- Tesla is being sued by the widow of an Apple engineer who died in a 2018 car crash.
- The lawsuit cites statements from Elon Musk promoting the safety of Tesla’s self-driving software.
- But Tesla’s lawyers say they can’t confirm if he ever said that, because they could be deepfakes.
Jack Black, Ian McKellen, and other celebrities are irritated by Elon Musk’s plans to charge Twitter users at least $8 a month for a blue checkmark
Elon Musk has made many changes on Twitter since acquiring the company for $44 billion in late October. As well as laying off thousands of employees and restoring former President Donald Trump’s account, he’s also launched Twitter Blue.
Twitter Blue is a monthly subscription service that costs at least $8 a month. Blue offers subscribers fewer adverts, priority with tweets, and above all, a blue checkmark that signals that they’re verified.
Although Twitter said users who previously got a blue tick for free would have their legacy checkmark removed from April 1, the only account affected so far is the New York Times’ account. The rollout of Twitter’s paid subscription feature has irritated some users, including celebrities.
Jack Black told Variety he was going to call Musk’s bluff.
Ian McKellen made it clear he wasn’t planning to sign up for Twitter Blue.
Ben Stiller said he had “no idea” how people will know what his official Twitter account is once his blue checkmark is removed.
LeBron James also said he wasn’t paying for Twitter Blue.
Dionne Warwick said she’d rather spend the money on extra hot lattes than Twitter Blue.
William Shatner called Twitter Blue a “money grab.”
Monica Lewinsky shared screenshots of other Twitter accounts that had the same name as her and a blue checkmark.
Jason Alexander, who starred in “Seinfeld,” threatened to quit Twitter.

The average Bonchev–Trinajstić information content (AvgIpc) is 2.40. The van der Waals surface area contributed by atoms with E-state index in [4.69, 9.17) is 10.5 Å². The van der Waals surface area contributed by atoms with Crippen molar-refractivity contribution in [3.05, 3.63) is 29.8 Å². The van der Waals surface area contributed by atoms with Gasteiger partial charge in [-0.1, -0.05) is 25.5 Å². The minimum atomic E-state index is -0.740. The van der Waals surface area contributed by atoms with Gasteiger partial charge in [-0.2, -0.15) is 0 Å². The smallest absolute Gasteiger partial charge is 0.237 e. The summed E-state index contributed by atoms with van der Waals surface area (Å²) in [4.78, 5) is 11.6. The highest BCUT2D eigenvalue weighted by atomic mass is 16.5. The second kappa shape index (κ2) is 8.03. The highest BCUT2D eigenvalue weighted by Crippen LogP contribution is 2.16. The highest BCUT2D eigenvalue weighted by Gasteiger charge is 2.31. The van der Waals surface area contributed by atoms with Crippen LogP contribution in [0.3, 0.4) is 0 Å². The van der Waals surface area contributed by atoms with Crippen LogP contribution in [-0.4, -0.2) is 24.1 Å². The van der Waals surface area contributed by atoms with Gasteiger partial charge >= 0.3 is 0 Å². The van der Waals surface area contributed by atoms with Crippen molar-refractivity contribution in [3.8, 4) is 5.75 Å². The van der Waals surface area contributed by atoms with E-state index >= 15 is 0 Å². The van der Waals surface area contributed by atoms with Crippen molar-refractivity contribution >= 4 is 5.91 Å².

Karl Urban, who acted in “Star Trek” and “Lord of the Rings,” warned his Twitter followers about other users impersonating him.
Martin Lewis, an expert in personal finance in the UK, told his 2.2 million Twitter followers that Twitter Blue could cause scams and fraud.
But Musk isn’t backing down. He’s said there shouldn’t be a different standard for celebrities on Twitter.
Tesla’s lawyers say that Elon Musk’s past statements about the safety of its self-driving feature can’t be trusted because they could be deepfakes, per court filings seen by Insider.
The electric car company is being sued by Sz Hua Huang, whose husband Walter Huang died in a car crash in 2018.
The lawsuit – which was first submitted to the Santa Clara County Superior Court in 2019 – alleges that Tesla’s autopilot feature was defective, and accelerated Huang’s car into a concrete barrier after misreading highway lane lines.
Huang’s lawyers want to interview Musk about statements he made promoting the capabilities of Tesla’s self-driving software.
But Tesla’s lawyers say they don’t know whether or not Musk actually said any of those things.
“At first glance it might seem unusual that Tesla could not admit or deny the authenticity of video and audio recordings purportedly contain statements by Mr. Musk,” they wrote in an April 20 court filing seen by Insider.
“The reality is he, like many public figures, is the subject of many ‘deepfake’ videos and audio recordings that purport to show him saying and doing things he never actually said or did.”
On Wednesday, Judge Evette Pennypacker said these arguments were “deeply troubling” and tentatively ordered Musk to be interviewed under oath for three hours about whether he made the statements, Reuters reported.
“Their position is that because Mr. Musk is famous and might be more of a target for deepfakes, his public statements are immune,” Pennypacker wrote, per Reuters.
“In other words, Mr. Musk, and others in his position, can simply say whatever they like in the public domain, then hide behind the potential for their recorded statements being a deep fake to avoid taking ownership of what they did actually say and do,” the judge added.
The lawsuit is scheduled to go to trial on July 31.
Tesla and an attorney for Huang did not immediately respond to Insider’s request for comment, sent outside US working hours.